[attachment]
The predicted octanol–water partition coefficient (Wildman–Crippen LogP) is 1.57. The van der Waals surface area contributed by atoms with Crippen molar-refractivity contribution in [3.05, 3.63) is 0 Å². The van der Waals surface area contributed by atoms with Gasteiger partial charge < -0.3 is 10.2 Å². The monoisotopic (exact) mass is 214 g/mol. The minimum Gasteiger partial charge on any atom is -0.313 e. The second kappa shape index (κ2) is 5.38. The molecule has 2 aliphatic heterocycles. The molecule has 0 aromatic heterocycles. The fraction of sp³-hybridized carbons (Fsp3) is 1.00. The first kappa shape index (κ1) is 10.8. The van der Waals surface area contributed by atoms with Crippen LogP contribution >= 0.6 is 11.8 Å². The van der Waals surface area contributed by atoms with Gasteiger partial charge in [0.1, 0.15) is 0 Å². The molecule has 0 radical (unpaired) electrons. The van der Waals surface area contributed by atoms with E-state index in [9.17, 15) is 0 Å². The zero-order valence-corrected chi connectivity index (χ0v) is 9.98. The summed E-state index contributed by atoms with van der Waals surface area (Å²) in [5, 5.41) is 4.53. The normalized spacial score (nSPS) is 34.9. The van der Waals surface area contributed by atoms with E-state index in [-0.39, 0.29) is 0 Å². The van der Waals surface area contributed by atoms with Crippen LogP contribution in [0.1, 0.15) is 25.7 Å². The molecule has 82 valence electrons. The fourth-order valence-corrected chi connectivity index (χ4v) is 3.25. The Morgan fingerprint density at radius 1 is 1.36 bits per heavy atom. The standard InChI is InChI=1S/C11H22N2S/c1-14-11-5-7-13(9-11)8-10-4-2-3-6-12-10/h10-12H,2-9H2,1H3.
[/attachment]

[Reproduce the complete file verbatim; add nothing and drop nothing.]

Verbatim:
The predicted octanol–water partition coefficient (Wildman–Crippen LogP) is 1.57. The van der Waals surface area contributed by atoms with Crippen molar-refractivity contribution in [3.05, 3.63) is 0 Å². The van der Waals surface area contributed by atoms with Gasteiger partial charge < -0.3 is 10.2 Å². The monoisotopic (exact) mass is 214 g/mol. The minimum Gasteiger partial charge on any atom is -0.313 e. The second kappa shape index (κ2) is 5.38. The molecule has 2 aliphatic heterocycles. The molecule has 0 aromatic heterocycles. The fraction of sp³-hybridized carbons (Fsp3) is 1.00. The first kappa shape index (κ1) is 10.8. The van der Waals surface area contributed by atoms with Crippen LogP contribution >= 0.6 is 11.8 Å². The van der Waals surface area contributed by atoms with Gasteiger partial charge in [0.1, 0.15) is 0 Å². The molecule has 0 radical (unpaired) electrons. The van der Waals surface area contributed by atoms with E-state index in [9.17, 15) is 0 Å². The zero-order valence-corrected chi connectivity index (χ0v) is 9.98. The summed E-state index contributed by atoms with van der Waals surface area (Å²) in [5, 5.41) is 4.53. The normalized spacial score (nSPS) is 34.9. The van der Waals surface area contributed by atoms with E-state index in [-0.39, 0.29) is 0 Å². The van der Waals surface area contributed by atoms with Crippen LogP contribution in [0.1, 0.15) is 25.7 Å². The molecule has 82 valence electrons. The fourth-order valence-corrected chi connectivity index (χ4v) is 3.25. The Morgan fingerprint density at radius 1 is 1.36 bits per heavy atom. The standard InChI is InChI=1S/C11H22N2S/c1-14-11-5-7-13(9-11)8-10-4-2-3-6-12-10/h10-12H,2-9H2,1H3.